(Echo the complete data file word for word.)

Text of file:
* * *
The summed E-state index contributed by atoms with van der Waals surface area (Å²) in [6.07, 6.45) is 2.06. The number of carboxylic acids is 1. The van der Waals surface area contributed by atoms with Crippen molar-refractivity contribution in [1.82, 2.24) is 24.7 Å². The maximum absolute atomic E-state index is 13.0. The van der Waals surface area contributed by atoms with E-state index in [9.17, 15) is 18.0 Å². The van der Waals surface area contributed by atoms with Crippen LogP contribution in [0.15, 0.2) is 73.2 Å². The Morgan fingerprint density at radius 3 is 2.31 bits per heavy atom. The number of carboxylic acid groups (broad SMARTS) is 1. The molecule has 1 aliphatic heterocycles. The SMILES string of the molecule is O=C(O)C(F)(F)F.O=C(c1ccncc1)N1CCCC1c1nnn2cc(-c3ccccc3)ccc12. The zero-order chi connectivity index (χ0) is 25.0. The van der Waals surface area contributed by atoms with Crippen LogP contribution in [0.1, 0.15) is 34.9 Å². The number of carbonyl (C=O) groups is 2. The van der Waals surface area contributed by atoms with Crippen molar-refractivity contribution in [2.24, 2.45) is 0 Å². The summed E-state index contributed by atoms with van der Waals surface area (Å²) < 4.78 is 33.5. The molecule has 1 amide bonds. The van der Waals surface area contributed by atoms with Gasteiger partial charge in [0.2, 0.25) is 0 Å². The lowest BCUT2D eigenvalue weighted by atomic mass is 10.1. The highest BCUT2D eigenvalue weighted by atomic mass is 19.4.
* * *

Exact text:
The summed E-state index contributed by atoms with van der Waals surface area (Å²) in [6.07, 6.45) is 2.06. The number of carboxylic acids is 1. The van der Waals surface area contributed by atoms with Crippen molar-refractivity contribution in [1.82, 2.24) is 24.7 Å². The maximum absolute atomic E-state index is 13.0. The van der Waals surface area contributed by atoms with E-state index in [9.17, 15) is 18.0 Å². The van der Waals surface area contributed by atoms with Crippen LogP contribution in [0.15, 0.2) is 73.2 Å². The Morgan fingerprint density at radius 3 is 2.31 bits per heavy atom. The number of carboxylic acid groups (broad SMARTS) is 1. The molecule has 1 aliphatic heterocycles. The SMILES string of the molecule is O=C(O)C(F)(F)F.O=C(c1ccncc1)N1CCCC1c1nnn2cc(-c3ccccc3)ccc12. The zero-order chi connectivity index (χ0) is 25.0. The van der Waals surface area contributed by atoms with Crippen LogP contribution in [0.1, 0.15) is 34.9 Å². The number of carbonyl (C=O) groups is 2. The van der Waals surface area contributed by atoms with Crippen molar-refractivity contribution in [2.24, 2.45) is 0 Å². The summed E-state index contributed by atoms with van der Waals surface area (Å²) < 4.78 is 33.5. The molecule has 1 amide bonds. The van der Waals surface area contributed by atoms with Gasteiger partial charge in [0.2, 0.25) is 0 Å². The lowest BCUT2D eigenvalue weighted by atomic mass is 10.1. The highest BCUT2D eigenvalue weighted by atomic mass is 19.4.